It’s been proven that learning new skills is key to staying happy, and just because we’re not at school any more it doesn’t mean we should stop being curious; learning is – excuse me while I nerd out for a minute – fun, and if it’s a skill that’s going to help you become more employable then that’s even better, especially at the moment. Before you think I’ve finally had one too many coffees for suggesting that something could be fun and useful, it’s National Coding Week and – if you’re not already acquainted with the wonders of coding – then here’s why it’s flippin’ awesome.
If you’ve been alive and vaguely awake in the last few years (mostly achieved in my case thanks to the aforementioned caffeine habit), you’ll know that jobs – nay, the world – is changing. The rise of tech, and the realisation that most jobs involve some tech, has inspired joy in some and fear in others.
If you’re one of the latter (I’m looking at my stepdad here, who will not, for love nor money, lock his phone when he puts it in his pocket) then fear not; tech isn’t scary. Well, sometimes it’s scary. But it’s like a heady excitement-fear, like a rollercoaster, rather than, say, the M6 during rush-hour.
One of the first building blocks of ‘getting’ tech is to learn to code. Whether you’re one of those youths that’s wondering about the skills you need to get hired, or have been in the job market for a while now and want to stay at the top of your game, it’s never too late to get skilled up for working in a digital age. Tech jobs are on the rise and those that can tech are in demand in the face of the international digital skills gap.
First though, let’s go back to basics.
What the devil is coding?
To answer this I’m going to quote Chris, one of our lovely Research and Development guys, who writes so well I’m genuinely worried he’s going to put me out of a job one day.
I asked him to explain coding and he said it’s like writing a recipe for a computer to follow.
“The computer will do exactly what you tell it as long as it understands what you mean; it’s just a question of choosing the right programming language for the job at hand (e.g. PHP is great for web development, less so at number crunching for scientists). The important thing is to know what you’re doing as the computer probably won’t be clever enough to work out if you’re doing something wrong, which is usually where bugs come from.” And they say you can’t be creative and into tech.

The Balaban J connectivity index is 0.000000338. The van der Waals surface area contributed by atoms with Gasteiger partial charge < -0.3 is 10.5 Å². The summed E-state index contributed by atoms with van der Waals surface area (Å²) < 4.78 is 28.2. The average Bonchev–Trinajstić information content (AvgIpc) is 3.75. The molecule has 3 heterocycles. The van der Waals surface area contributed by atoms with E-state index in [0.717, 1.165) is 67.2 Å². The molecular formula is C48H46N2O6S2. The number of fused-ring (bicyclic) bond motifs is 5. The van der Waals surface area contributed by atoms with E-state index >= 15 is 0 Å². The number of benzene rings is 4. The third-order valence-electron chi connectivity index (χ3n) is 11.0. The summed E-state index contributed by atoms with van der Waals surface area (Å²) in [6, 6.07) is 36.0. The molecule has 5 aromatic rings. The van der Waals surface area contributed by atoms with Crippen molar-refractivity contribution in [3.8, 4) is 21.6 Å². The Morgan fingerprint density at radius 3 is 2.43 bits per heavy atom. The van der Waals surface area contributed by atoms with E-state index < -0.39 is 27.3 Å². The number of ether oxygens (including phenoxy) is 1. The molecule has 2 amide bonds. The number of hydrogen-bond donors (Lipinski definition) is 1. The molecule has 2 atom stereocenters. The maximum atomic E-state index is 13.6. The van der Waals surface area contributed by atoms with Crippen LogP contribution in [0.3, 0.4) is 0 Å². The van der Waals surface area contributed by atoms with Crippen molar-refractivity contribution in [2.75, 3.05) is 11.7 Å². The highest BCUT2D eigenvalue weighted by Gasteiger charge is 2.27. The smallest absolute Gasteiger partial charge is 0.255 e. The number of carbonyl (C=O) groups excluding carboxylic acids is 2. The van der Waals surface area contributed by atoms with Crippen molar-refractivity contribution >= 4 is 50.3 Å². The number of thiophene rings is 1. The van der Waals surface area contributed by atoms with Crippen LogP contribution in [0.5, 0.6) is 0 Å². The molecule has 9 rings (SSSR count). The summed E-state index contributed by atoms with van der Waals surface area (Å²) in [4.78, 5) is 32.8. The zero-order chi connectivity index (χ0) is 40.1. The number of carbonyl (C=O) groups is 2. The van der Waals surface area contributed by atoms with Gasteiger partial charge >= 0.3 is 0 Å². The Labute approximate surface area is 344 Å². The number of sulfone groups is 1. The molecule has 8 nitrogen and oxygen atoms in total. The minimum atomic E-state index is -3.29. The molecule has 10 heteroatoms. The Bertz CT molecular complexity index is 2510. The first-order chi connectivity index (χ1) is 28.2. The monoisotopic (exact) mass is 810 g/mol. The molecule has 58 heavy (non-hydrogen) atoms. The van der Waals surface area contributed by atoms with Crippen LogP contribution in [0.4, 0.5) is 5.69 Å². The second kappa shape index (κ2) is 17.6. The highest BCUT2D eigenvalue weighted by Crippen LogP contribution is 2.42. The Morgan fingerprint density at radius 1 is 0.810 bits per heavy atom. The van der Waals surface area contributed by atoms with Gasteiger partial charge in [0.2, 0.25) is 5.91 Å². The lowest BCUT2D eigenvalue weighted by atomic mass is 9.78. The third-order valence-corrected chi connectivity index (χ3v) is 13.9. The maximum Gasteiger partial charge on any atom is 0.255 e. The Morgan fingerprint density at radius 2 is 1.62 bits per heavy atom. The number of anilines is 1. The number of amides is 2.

So, for example, you might have heard of the coding language HTML. HTML basically creates the structure of your cake/website, and then CSS (another language) adds all the fun colours and backgrounds and stuff – the cake’s icing. Of course there will be slight differences in each recipe depending on the baker or what kind of cake you’re trying to make, but ultimately you have to follow one to get to your delicious, delicious site.
What kinds of jobs can use coding?
Only pretty much everything. Most companies will have a website, and as more industries go digital tech jobs are hot stuff. Maybe more surprisingly though, lots of creatives need tech skills too; for example, even as a blogger, I can use code to edit the blog and format it to try new things, and if I didn’t expend about 99.45% of my mental energy thinking up Game of Thrones conspiracy theories I could do a helluva lot more too.
Designers and marketeers can also benefit for campaigns and web pages and the like, but no matter what your role if you can show that you can knock together a little summin’ summin’ for your company’s website, have SEO skillz (which can involve some coding), or just have the knowledge as a back-up if something goes wrong, you’ll be in demand.
And the million dollar question now that you’re all excited about coding:
How do I become a coder?
An increase in sites like Codeacademy have made coding incredibly easy to learn – you don’t even have to leave your chair (which, let’s face it, is ideal). Categories are divided into bite-size modules to make them digestible for ten minute-lunch break sessions, or you can do face-to-face courses if you’d prefer/can persuade your boss to let you have a day off. There are lots of events going on this week offering free introductory sessions too.
It might sound difficult but like any new skill or business requirement it just takes a bit of motivation and you’ll be teched-up and impressing your friends and future employers in no time! You can find out more at the official website – www.codingweek.org.
Get your kids coding
If you’re a parent, set your kids up for life and get them coding early. There are lots of initiatives around the country for kids, and at UKFast we run a Code Club that gets kids into coding in fun ways. It’s also a great way to occupy their time during holidays (everyone’s a winner, amirite?). Here’s a video from our recent Code Club: